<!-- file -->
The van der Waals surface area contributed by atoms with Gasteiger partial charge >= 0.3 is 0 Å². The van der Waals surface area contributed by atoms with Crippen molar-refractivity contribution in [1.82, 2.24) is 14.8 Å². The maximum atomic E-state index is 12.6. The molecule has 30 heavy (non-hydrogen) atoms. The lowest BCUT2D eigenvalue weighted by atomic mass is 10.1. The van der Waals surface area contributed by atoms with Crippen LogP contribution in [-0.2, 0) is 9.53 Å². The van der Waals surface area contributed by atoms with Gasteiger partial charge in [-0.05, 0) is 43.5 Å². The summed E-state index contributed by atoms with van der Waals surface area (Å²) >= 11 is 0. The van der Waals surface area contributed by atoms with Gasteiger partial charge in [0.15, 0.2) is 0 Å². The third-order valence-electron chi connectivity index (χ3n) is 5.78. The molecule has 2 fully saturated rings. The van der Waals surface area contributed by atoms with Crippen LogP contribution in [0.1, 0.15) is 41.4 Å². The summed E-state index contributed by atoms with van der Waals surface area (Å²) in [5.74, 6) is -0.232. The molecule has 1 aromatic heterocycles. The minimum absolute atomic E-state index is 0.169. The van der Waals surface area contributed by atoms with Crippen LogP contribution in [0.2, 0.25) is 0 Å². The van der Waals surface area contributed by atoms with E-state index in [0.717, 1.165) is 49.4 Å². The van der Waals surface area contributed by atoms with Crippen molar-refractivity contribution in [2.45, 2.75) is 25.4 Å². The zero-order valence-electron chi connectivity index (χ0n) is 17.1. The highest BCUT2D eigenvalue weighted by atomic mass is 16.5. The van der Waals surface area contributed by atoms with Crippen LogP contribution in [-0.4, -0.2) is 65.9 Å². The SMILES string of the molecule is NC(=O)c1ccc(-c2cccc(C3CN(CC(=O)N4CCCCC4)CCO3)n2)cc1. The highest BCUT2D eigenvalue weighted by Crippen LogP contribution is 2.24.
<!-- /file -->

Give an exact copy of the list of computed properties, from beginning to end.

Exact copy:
The van der Waals surface area contributed by atoms with Gasteiger partial charge >= 0.3 is 0 Å². The van der Waals surface area contributed by atoms with Crippen molar-refractivity contribution in [1.82, 2.24) is 14.8 Å². The maximum atomic E-state index is 12.6. The molecule has 30 heavy (non-hydrogen) atoms. The lowest BCUT2D eigenvalue weighted by atomic mass is 10.1. The van der Waals surface area contributed by atoms with Crippen LogP contribution in [-0.2, 0) is 9.53 Å². The van der Waals surface area contributed by atoms with Gasteiger partial charge in [-0.05, 0) is 43.5 Å². The summed E-state index contributed by atoms with van der Waals surface area (Å²) >= 11 is 0. The van der Waals surface area contributed by atoms with Gasteiger partial charge in [0.15, 0.2) is 0 Å². The third-order valence-electron chi connectivity index (χ3n) is 5.78. The molecule has 2 fully saturated rings. The van der Waals surface area contributed by atoms with Crippen LogP contribution in [0.1, 0.15) is 41.4 Å². The summed E-state index contributed by atoms with van der Waals surface area (Å²) in [5.74, 6) is -0.232. The molecule has 1 aromatic heterocycles. The minimum absolute atomic E-state index is 0.169. The van der Waals surface area contributed by atoms with Crippen LogP contribution in [0.2, 0.25) is 0 Å². The van der Waals surface area contributed by atoms with E-state index in [0.717, 1.165) is 49.4 Å². The van der Waals surface area contributed by atoms with Crippen molar-refractivity contribution in [2.45, 2.75) is 25.4 Å². The zero-order valence-electron chi connectivity index (χ0n) is 17.1. The highest BCUT2D eigenvalue weighted by atomic mass is 16.5. The van der Waals surface area contributed by atoms with Crippen LogP contribution in [-0.4, -0.2) is 65.9 Å². The SMILES string of the molecule is NC(=O)c1ccc(-c2cccc(C3CN(CC(=O)N4CCCCC4)CCO3)n2)cc1. The highest BCUT2D eigenvalue weighted by Crippen LogP contribution is 2.24.